Following Julia Gillard's historic Misogyny Speech, coverage in the press demonstrated a detachment from the true meaning behind her words, writes Dr Victoria Fielding.
AS I LISTENED to former Prime Minister Julia Gillard speaking about her experience of giving one of the most famous Australian political speeches of all time - the Misogyny Speech - I thought about how this speech has not only become a historic legacy for Gillard and for Tony Abbott, but also for the Australian media.
In Gillard's recently released book commemorating the ten-year anniversary of the misogyny speech - Not Now, Not Ever - The Guardian's Katharine Murphy describes how journalists reporting the speech missed its 'cultural power' and discounted its essence. Instead, she says, they framed it as merely the 'theatre of battle' in Parliament, resulting from journalists' detached style of reporting, also referred to as 'both sides-ism' and what Murphy calls 'the root of journalistic authority'.
I appreciate Murphy's acknowledgement that journalists like herself and other women - she names Samantha Maiden, Laura Tingle and Karen Middleton - are far more willing these days to un-detach themselves from issues of gender politics, using their own voices to find a 'new way of speaking' rather than reporting passively using a 'generic, genderless, formulaic journalistic voice'. Change is welcome.
Yet, at the same time, this acknowledgement from Murphy that the detached style wasn't the ideal way to report the historic Misogyny Speech, begs some serious questions. The first is, if the media cannot collectively report a historic political event correctly while watching it unfold, how can we trust them to report any event accurately? It wasn't just the significance of the speech that they missed, but the significance of the years of misogyny Gillard experienced in the lead-up to it. Even those who admitted to seeing the sexism chose not to say anything, for fear of taking sides.
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The other elephant in the media room is that journalists were not detached from a perspective in reporting the Gillard speech. They took a position, critiquing it as "just politics" and that position was wrong. Wrong, but not detached. What they were detached from, on the other hand, was the audience's response. They not only showed they were disconnected from the millions of Australian women who were immediately moved by Gillard's statement, but showed condescension towards the audience by claiming they knew better.
An exploration of newspaper reporting of the inadequate and frankly offensive misrepresentation of the Misogyny Speech demonstrates these glaring problems.
The most insulting take that first day, 10 October 2012, came from the Sydney Morning Herald's Peter Hartcher, who criticised Gillard for defending her 'parliamentary numbers', saying in doing so, Gillard 'gained nothing and lost a great deal'. Hartcher called the Misogyny Speech an example of the Prime Minister's flawed judgement and said it caused her a 'serious loss of credibility'. Is this really a detached reporting style?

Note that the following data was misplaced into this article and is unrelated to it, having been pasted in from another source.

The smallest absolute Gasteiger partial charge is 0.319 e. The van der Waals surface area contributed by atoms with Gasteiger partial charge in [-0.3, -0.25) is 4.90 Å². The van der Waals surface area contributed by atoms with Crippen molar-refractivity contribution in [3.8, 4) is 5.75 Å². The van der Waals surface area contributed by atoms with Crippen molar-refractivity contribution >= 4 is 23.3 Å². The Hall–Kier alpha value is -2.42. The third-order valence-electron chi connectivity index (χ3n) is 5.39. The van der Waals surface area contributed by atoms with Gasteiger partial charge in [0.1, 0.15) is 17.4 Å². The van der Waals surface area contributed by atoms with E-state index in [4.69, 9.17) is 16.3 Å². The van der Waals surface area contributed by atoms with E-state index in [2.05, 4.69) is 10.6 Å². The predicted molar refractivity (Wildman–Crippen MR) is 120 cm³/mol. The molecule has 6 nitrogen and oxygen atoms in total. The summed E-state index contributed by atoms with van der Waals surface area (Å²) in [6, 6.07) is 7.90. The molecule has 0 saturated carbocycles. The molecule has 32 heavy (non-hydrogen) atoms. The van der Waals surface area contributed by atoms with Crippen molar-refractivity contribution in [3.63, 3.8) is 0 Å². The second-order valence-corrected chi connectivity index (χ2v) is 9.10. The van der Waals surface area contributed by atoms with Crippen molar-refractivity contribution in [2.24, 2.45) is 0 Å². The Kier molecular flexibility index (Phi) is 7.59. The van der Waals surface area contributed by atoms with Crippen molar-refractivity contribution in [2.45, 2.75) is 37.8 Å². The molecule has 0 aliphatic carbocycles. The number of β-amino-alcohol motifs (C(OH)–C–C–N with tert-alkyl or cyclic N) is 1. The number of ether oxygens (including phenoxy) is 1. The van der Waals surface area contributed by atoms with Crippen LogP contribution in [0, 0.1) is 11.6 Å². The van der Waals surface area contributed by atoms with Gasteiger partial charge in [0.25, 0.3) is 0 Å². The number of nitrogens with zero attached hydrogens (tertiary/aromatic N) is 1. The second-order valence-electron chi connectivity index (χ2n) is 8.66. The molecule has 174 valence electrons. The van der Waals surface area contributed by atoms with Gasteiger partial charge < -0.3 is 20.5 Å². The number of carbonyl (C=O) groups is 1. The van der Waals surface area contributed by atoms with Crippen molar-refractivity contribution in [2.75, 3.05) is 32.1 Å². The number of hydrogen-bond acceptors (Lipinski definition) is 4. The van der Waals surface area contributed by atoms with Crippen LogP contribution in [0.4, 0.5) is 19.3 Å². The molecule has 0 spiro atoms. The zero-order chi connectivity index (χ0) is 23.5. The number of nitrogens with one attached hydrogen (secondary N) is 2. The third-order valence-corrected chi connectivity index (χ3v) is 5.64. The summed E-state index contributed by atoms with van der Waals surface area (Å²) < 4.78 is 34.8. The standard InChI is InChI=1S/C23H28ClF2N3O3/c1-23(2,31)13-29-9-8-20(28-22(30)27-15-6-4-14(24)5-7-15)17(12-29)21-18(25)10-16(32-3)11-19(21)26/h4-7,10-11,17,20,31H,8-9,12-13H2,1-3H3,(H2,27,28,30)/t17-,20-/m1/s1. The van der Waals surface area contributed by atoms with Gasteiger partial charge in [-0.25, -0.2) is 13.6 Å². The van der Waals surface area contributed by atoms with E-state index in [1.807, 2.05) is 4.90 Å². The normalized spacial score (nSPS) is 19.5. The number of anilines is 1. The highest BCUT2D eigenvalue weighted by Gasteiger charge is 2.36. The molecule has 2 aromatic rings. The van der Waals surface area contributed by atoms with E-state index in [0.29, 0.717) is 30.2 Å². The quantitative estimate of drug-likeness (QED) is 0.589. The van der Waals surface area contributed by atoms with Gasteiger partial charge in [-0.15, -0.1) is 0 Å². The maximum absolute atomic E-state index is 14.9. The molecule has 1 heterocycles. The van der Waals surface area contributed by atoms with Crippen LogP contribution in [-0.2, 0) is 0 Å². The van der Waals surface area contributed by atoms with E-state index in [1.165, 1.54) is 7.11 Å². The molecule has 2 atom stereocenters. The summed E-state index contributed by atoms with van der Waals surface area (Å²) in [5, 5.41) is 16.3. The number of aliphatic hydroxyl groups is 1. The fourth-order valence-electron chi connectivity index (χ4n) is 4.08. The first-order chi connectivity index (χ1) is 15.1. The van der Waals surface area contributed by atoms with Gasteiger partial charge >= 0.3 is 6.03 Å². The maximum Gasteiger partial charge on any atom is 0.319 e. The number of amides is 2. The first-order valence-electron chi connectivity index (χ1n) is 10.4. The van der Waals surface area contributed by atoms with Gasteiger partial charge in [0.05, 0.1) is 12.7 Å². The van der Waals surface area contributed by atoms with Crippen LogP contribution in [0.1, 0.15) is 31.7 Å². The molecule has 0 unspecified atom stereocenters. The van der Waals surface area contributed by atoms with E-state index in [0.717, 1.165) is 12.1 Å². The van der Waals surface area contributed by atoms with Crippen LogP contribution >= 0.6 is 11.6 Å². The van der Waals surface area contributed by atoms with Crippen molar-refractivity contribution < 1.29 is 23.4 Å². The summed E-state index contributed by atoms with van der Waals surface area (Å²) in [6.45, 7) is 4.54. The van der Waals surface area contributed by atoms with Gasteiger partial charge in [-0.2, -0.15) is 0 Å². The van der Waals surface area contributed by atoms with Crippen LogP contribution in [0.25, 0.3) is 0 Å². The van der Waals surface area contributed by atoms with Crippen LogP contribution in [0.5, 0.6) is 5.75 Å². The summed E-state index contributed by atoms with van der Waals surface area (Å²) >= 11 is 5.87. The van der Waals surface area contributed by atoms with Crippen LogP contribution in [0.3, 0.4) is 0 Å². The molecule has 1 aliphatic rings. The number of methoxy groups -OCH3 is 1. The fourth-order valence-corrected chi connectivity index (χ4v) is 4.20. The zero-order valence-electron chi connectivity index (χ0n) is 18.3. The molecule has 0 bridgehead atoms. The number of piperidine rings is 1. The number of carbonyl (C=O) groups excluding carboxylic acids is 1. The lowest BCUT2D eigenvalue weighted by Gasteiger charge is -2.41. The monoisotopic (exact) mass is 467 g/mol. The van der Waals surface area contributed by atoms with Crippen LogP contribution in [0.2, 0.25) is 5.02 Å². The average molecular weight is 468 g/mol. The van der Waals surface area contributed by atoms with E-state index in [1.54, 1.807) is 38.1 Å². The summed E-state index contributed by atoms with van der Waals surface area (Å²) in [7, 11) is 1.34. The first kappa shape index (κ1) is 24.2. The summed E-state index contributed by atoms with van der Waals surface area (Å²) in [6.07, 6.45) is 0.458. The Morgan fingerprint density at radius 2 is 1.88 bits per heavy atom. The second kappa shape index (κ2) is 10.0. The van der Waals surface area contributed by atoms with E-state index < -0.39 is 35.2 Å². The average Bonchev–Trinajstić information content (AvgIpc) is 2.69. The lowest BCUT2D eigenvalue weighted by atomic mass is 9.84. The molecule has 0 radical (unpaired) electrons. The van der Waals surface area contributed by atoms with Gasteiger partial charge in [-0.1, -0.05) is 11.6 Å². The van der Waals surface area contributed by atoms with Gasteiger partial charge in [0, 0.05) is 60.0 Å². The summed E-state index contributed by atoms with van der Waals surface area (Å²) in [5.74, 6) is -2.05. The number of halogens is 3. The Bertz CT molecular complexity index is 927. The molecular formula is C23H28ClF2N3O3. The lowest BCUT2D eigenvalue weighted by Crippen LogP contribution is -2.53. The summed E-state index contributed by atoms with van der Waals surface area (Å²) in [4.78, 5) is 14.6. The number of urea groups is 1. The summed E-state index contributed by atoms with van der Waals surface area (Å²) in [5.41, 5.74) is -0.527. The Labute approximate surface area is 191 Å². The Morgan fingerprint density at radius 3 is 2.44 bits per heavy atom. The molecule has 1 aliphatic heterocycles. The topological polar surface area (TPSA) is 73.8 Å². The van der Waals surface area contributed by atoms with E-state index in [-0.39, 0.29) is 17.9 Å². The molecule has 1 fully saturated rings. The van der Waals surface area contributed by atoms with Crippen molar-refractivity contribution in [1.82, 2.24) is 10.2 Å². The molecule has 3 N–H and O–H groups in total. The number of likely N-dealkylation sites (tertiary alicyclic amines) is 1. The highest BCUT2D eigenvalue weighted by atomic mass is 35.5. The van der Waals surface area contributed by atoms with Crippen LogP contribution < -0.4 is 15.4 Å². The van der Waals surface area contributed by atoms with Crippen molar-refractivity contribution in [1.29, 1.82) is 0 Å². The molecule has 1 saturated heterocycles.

That same day, in a classic case of the both sides-ism named by Murphy, The Australian's Sid Maher referred to the speech as part of a 'sexism brawl'. Steven Scott, in the Courier Mail, said the speech occurred in a 'torrid day in Canberra'. Both sides as bad as each other. This is not detached - it is inaccurate.
Some reporters started to sense the significance of the speech when they realised the audience was responding positively to it, both in Australia and internationally. The fact that an event must go viral before journalists recognise its significance is more than a little concerning. For instance, on 11 October, Michelle Grattan said, 'Angry Julia has taken off like wildfire in the overseas media and blog world', suggesting these worlds are separate from the world of politics in Australia. Jacqueline Maley, in the Sydney Morning Herald, suggested there might be a 'net benefit' to Gillard as she 'glowers across the globe'.
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Yet on the same day, Andrew Bolt in the Daily Telegraph slammed Gillard for trying to 'cling to office' by calling Abbott sexist, saying that this was shameful, that 'Power is this woman's true passion' and that her suggestion Abbott is misogynist is a 'ludicrous non-sequitur'. Slipping back into the both sides-ism frame, Lauren Wilson at The Australian referred to the aftermath of the speech as 'an acrimonious political battle about who is more misogynistic than who'.